The  Lehigh Valley Workforce Development Board Inc. (LVWDB) and the Lehigh Valley Business Education Partnership (LVBEP) hosted the 2016 Lehigh Valley Career Pathways Consortium.  Many of you have heard of Career Pathways before but like many initiatives and programs its need to be updated to keep up with today's fast paced world.   Career Pathways is an initiative to change the way students learn.  It is intended to benefit all students, whatever their career goals. Career Pathways presents well-structured curriculum which students may follow to move from their schools to post-secondary education, technical schools and to successful careers. Academic requirements are rigorous and coupled with an emphasis on employ-ability skills and application of their academic learning.

Why is this important to employers?  These pathways will help your future workforce have a better understanding of careers in your industry, the skills needed in your industry and also the 21st century skills needed in our workplaces.

Why is this important to our community?  These pathways could prevent students from attending a four year college with very little vision and understanding of the careers and jobs available after the four, five or six years they spend in college.  After four to six years of college many of our students have incredible debt with unsustainable wages to pay them off.

Lehigh Valley school districts, career and technical schools, local community colleges and the LVWDB/LVBEP are working collaboratively to develop, support and promote the future workforce in the Lehigh Valley.  We have developed a seven point regional leadership framework for collaborative career pathways programming, goal setting and action planning.
But really our employers really need to focus on 5 and 6--take a look.......
  1. Defining the essential elements of career pathway programming
  2. Self-assessing your organization
  3. Identifying potential partnerships and collective impact relationships
  4. Increase the capacity to counsel and serve students
  5. Supporting opportunities: job shadows, internships, externships and employment in key LV sectors.  Employers can offer work-site mentoring, job shadowing, internships, co-op placements employment.
  6. Investing directly in individual students by Lehigh Valley businesses.  Employers could develop college tuition assistance programs- with a special model development for small employers that will fund a minimum of an associates degree at local community colleges.
  7. Establishing articulated certificate and debtfree options for students.
If you are interested in learning more about how your business can contribute to Career Pathways please contact Clyde Hornberger at 610-657-1345.

If you are interested in learning about how a child can benefit from Career Pathways please contact Cindy Evans at 60-841-1004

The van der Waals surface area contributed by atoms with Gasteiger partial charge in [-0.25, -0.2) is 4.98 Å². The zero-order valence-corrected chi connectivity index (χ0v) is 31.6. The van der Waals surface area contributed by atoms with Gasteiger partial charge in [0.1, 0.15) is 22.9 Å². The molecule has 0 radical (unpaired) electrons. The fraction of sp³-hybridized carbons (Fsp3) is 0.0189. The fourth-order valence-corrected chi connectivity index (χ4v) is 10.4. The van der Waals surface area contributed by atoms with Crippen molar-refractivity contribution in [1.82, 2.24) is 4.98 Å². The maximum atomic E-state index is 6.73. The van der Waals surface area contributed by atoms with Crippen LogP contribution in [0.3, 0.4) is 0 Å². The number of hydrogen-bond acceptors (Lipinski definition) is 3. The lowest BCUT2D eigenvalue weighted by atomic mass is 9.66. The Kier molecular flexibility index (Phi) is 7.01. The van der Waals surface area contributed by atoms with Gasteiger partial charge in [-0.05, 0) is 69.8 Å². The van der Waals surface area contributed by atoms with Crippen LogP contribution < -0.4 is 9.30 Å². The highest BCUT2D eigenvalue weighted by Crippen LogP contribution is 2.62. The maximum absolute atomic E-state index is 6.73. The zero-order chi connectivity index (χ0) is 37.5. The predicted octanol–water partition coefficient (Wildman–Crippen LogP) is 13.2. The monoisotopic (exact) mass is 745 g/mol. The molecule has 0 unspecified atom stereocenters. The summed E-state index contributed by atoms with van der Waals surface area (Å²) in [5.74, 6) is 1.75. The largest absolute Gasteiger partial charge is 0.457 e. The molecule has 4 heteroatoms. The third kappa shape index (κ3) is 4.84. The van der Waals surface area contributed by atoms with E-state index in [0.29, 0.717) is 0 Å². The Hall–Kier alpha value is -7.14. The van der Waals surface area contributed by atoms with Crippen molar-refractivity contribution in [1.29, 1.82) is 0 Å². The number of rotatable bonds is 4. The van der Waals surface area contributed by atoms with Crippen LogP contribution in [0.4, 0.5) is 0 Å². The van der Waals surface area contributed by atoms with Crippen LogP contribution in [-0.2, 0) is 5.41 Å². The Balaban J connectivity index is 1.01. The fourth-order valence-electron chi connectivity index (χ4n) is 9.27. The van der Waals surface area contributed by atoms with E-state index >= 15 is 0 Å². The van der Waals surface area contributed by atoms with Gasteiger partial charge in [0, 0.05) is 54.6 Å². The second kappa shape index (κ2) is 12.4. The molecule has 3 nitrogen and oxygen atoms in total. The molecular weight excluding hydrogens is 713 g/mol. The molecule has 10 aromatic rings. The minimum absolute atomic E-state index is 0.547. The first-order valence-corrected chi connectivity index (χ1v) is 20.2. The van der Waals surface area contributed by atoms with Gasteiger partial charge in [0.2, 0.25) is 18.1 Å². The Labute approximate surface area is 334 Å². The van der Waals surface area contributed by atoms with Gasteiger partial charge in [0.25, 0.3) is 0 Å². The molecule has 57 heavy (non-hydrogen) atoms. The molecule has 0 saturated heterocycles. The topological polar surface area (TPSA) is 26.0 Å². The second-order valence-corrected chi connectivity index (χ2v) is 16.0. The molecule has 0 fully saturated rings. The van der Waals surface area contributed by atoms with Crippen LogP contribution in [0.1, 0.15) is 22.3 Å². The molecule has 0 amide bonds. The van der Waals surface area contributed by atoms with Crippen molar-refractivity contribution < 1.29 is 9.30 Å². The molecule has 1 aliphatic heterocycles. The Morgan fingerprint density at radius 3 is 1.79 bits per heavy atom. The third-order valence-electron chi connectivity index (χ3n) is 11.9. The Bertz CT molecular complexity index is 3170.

Thursday, June 16, 2016

Summer time is here- Do you know someone who is between 16 & 24 yrs old and needs something to do?






Nancy Dischinat, Executive Director, Lehigh Valley Workforce Development Board, inc.

The Lehigh Valley Workforce Investment Board Youth Development program is overseen by the Lehigh Valley Workforce Development Board and its Youth Council. In general, the youth programs are designed to offer the neediest youth with opportunities to successfully transition to adult roles and responsibilities. The emphasis has been on teaching academic and employability skills to youth who might otherwise not have an opportunity to succeed academically or vocationally. The youth service providers work with various agencies to recruit the neediest youth who may be out-of-school, homeless, aging out of foster care, offenders, disabled, and other at-risk youth. The Youth Workforce Development Council has a proactive vision of creating a seamless system that ensures all youth transition successfully from school to advanced training to work. Click here for more information on the Youth Workforce Development Board.
 
 OUT-OF-SCHOOL YOUTH SERVICES  
A variety of services are available to prepare Young Adults for the world of work. We can assist you if you are seeking skill training or post high school education, or planning a job search and need help matching your skills and qualifications. PA CareerLink® Lehigh Valley can assist you in achieving your employment and educational goals as well as connecting you to services in the community.

   
IN-SCHOOL YOUTH SERVICES
PA CareerLink® Lehigh Valley's youth program offers a variety of summer jobs and year-round programs that prepare Young Adults, who are still in school and are between the ages of 16 through 21, for their future and the world of work. Services for qualified youth include work experience, career exploration, mentoring, and academic enrichment to help you gain the skills and information needed for your future.
   
Work, training, career connections and more are available right now for young adults 16-24 years of age!